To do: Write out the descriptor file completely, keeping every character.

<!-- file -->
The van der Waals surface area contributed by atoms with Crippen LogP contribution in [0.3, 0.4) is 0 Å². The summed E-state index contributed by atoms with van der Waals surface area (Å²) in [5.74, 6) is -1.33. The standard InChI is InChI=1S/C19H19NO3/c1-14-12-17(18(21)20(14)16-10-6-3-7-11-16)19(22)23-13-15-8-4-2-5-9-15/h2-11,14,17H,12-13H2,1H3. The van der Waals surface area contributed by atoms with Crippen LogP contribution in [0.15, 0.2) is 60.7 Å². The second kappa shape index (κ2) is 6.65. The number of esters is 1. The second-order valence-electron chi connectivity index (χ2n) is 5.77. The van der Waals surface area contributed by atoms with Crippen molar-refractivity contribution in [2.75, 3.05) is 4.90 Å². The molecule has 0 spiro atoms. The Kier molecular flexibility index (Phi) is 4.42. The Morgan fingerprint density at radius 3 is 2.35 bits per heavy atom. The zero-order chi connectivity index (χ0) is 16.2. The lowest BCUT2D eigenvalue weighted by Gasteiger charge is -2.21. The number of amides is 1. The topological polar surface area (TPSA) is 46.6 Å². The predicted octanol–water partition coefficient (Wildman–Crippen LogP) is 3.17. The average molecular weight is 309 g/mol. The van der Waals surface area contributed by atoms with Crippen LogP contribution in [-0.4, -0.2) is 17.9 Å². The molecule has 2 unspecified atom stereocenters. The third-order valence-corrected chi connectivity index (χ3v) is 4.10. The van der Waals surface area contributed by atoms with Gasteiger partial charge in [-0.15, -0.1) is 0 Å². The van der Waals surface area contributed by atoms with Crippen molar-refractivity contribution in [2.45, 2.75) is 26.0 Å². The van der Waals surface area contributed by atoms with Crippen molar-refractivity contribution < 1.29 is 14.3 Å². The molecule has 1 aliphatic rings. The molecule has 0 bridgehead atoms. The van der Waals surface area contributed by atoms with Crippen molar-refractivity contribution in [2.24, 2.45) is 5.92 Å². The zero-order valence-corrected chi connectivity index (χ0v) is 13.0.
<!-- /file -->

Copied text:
The van der Waals surface area contributed by atoms with Crippen LogP contribution in [0.3, 0.4) is 0 Å². The summed E-state index contributed by atoms with van der Waals surface area (Å²) in [5.74, 6) is -1.33. The standard InChI is InChI=1S/C19H19NO3/c1-14-12-17(18(21)20(14)16-10-6-3-7-11-16)19(22)23-13-15-8-4-2-5-9-15/h2-11,14,17H,12-13H2,1H3. The van der Waals surface area contributed by atoms with Crippen LogP contribution in [0.15, 0.2) is 60.7 Å². The second kappa shape index (κ2) is 6.65. The number of esters is 1. The second-order valence-electron chi connectivity index (χ2n) is 5.77. The van der Waals surface area contributed by atoms with Crippen molar-refractivity contribution in [2.75, 3.05) is 4.90 Å². The molecule has 0 spiro atoms. The Kier molecular flexibility index (Phi) is 4.42. The Morgan fingerprint density at radius 3 is 2.35 bits per heavy atom. The zero-order chi connectivity index (χ0) is 16.2. The lowest BCUT2D eigenvalue weighted by Gasteiger charge is -2.21. The number of amides is 1. The topological polar surface area (TPSA) is 46.6 Å². The predicted octanol–water partition coefficient (Wildman–Crippen LogP) is 3.17. The average molecular weight is 309 g/mol. The van der Waals surface area contributed by atoms with Crippen LogP contribution in [-0.4, -0.2) is 17.9 Å². The molecule has 2 unspecified atom stereocenters. The third-order valence-corrected chi connectivity index (χ3v) is 4.10. The van der Waals surface area contributed by atoms with Gasteiger partial charge in [-0.15, -0.1) is 0 Å². The van der Waals surface area contributed by atoms with Crippen molar-refractivity contribution in [2.45, 2.75) is 26.0 Å². The van der Waals surface area contributed by atoms with Crippen molar-refractivity contribution < 1.29 is 14.3 Å². The molecule has 1 aliphatic rings. The molecule has 0 bridgehead atoms. The van der Waals surface area contributed by atoms with Crippen molar-refractivity contribution in [2.24, 2.45) is 5.92 Å². The zero-order valence-corrected chi connectivity index (χ0v) is 13.0.